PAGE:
Friday 7 August 2020
A compelling feature of Rust and C++ is "zero-cost abstractions". You can write "high level" code, e.g. using iterators, that compiles down to the same machine code as the low-level code that you'd write by hand. You can add layers of abstraction, e.g. wrapping a primitive value in a struct and providing a specialized API for it, without adding run-time overhead. However, "zero-cost" only applies if you enable an adequate set of compiler optimizations. Unfortunately, enabling those optimizations slows down compilation and, with current compilers, trashes a lot of debug information, making it very difficult to debug with those binaries. Since the Rust standard library (and increasingly the C++ standard library) makes heavy use of "zero-cost" abstractions, using non-optimized builds for the sake of better debugging and build times creates binaries that are many times slower than release builds, often untenably slow. So the question is: how can we get fast builds and quality debuginfo while keeping zero-cost abstractions?
An obvious approach is limit the set of enabled compiler optimizations to the minimum necessary to achieve zero-cost abstraction, and hope that that produces acceptable build speed and debuginfo quality. But what is that set? If it's "all optimizations", then this is no help. I guess it depends on the exact set of "zero-cost abstraction" patterns we want to support. Here are some optimizations that I think need to be on the list:
- Inlining: Most or all abstractions depend on inlining functions to achieve zero-cost, because they encapsulate code into functions that you'd otherwise write yourself. So, we must have aggressive inlining.
- Copy propagation: After inlining functions, there will be chains of assignments through parameters and results that will need to be shortened using copy propagation.
- Limited dead store elimination and temporary elimination: After copy propagation, a lot of temporary values aren't needed. We shouldn't store their values or allocate space for them.
- Scalar replacement: Many abstractions package up variables into structs and encapsulate operations on the struct into functions. It seems likely that the optimizer needs to be able to undo that, taking structs apart and treating primitive components like any other scalar variable. This would typically be needed to make the above optimizations work on those components.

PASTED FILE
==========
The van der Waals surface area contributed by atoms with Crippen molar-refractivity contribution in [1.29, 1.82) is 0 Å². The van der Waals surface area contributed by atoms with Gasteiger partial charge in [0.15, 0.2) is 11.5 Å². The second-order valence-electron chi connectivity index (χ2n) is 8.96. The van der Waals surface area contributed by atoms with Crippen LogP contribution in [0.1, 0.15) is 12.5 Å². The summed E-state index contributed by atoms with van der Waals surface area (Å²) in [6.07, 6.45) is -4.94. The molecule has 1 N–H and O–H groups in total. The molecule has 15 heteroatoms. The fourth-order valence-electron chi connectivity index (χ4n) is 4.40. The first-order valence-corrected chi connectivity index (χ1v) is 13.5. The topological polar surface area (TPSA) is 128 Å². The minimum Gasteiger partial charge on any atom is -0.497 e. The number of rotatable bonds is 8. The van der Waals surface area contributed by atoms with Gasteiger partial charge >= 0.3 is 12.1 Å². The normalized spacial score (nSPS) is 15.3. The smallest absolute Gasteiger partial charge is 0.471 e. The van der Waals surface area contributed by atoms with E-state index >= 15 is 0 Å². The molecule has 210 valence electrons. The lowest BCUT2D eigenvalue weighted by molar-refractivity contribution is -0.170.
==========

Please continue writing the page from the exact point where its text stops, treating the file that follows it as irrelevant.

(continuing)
Here are some optimizations that I think don't need to be on the list:
- Register allocation: Unoptimized debug builds typically do almost no register allocation: local variables live in stack slots. Thus, if unnecessary temporaries are eliminated (see above) storing the surviving variables on the stack is not penalizing abstraction.
- Vectorization: Unoptimized debug builds typically don't do any vectorization, so again we can just keep on not doing it without penalizing abstraction.
- Tail calls: I can't think of a Rust or C++ abstraction that relies on TCO to be zero-cost.
Here's an optimization I'm not sure about:
- Common subexpression elimination: Are there common abstractions that we think should be zero-cost in Rust and C++ that require CSE? I can't think of any off the top of my head.
It would be very interesting to dive into this further and actually configure the Rust compiler with a promising set of optimizations and evaluate the results.
A somewhat orthogonal approach to the whole problem is to simply improve the debuginfo quality and build speed of optimized builds. The former is mostly a lot of engineering and architectural work to preserve debuginfo through various optimization passes. There are issues where some optimizations (e.g. register allocation) cause variable values to be unavailable at program points where they're technically still in scope — but good record-and-replay debuggers like rr or better still omniscient debuggers like Pernosco can get around that. Build speed is really the harder problem: doing lots of optimizations, especially with all the bookkeeping to preserve debuginfo, is inherently expensive.
I wonder what a compiler backend would look like if you designed from scratch with the goal of good debuginfo and the fastest possible builds while enabling zero-cost abstractions.